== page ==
Additionally, there might be good reason to keep your songs to a certain length for your album cuts (i.e. for radio), but you can – and should – give your music a little more room to breathe in a live situation. If you typically need to keep restrained in the studio, then let loose live. Let your intros go on for longer. Add more instrumentals or solos to your songs. Prince certainly did.

This might mean playing fewer songs if you need to keep your set to a particular length, but you’ll leave a better impression on your audience, as it gives them a chance to hear something they haven’t already heard on your albums or singles.

Practice Your Stage Moves

Finally, you need to be thinking about the visual aspect of your performance. Your songs might all sound different, but if they don’t look different, and feel different, you might as well be playing the same song over and over.

If you have stage lights, that’s a good way to keep things interesting, even if you’re tied to your instruments or microphones.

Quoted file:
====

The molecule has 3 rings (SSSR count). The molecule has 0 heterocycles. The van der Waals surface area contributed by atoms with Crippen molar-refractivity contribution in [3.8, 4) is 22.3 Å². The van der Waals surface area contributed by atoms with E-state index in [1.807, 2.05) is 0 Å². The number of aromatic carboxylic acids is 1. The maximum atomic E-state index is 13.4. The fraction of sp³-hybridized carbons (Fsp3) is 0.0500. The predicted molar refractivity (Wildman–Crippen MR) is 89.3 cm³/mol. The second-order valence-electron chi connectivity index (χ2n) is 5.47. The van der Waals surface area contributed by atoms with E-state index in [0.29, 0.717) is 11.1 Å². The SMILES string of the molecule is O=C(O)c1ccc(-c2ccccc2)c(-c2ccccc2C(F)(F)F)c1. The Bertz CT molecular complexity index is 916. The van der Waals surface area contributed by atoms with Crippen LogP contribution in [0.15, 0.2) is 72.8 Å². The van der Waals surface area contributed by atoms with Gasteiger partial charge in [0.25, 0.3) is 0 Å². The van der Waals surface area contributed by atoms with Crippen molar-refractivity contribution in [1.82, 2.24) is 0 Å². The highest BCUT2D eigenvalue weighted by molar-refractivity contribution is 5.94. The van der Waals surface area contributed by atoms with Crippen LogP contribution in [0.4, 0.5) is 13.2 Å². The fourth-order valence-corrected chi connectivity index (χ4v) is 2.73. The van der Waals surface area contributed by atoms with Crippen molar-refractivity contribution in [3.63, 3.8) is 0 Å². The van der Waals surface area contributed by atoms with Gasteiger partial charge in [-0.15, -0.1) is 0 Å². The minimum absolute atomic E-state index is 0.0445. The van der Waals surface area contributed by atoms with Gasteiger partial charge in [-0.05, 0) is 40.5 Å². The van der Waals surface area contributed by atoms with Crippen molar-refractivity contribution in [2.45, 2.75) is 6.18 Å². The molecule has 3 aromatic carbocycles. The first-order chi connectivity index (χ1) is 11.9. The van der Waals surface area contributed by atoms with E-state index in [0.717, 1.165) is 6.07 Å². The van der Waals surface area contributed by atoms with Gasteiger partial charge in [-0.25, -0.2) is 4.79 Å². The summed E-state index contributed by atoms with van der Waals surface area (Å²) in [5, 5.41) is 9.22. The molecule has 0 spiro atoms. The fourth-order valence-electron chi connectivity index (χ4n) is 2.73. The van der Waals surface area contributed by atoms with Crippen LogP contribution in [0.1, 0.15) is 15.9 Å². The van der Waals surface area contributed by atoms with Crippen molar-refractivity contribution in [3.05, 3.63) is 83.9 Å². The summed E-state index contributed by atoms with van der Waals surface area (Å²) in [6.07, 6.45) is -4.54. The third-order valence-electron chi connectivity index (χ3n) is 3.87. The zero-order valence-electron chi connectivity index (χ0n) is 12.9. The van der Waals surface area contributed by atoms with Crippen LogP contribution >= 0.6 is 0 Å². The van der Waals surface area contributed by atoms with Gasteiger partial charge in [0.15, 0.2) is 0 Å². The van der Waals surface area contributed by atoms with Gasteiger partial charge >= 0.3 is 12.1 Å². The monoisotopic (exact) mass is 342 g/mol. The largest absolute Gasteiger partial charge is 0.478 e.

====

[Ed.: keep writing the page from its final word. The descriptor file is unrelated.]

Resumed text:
But unless you can’t move at all, I would suggest working on your stage moves in practice. Jump up and down during upbeat songs. Bring out a stool for slower songs. Physically turn your body towards the person who’s playing a solo when it’s their turn to let loose. These small changes can add up and make your live show that much better. You might come away amazed.

Final Thoughts

A set list is a living, breathing thing, and there isn’t necessarily an end to the improvements you can make to it. Your goal should be to give your best on any given night, and leave the audience wanting more.

Do you have any thoughts on what makes a killer set list? What strategies do you use to create an amazing experience for your audience?

Let me know in the comments below.

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David Andrew Wiebe

David Andrew Wiebe

Founder & CEO at The Music Entrepreneur HQ
David Andrew Wiebe has built an extensive career in songwriting, live performance, recording, session playing, production work, investing, and music instruction. In addition to helping musicians unlock their full potential, he also continues to maintain a performance schedule with Long Jon Lev and Adrenalize. If you'd like to be notified whenever the blog is updated, click here to subscribe.
David Andrew Wiebe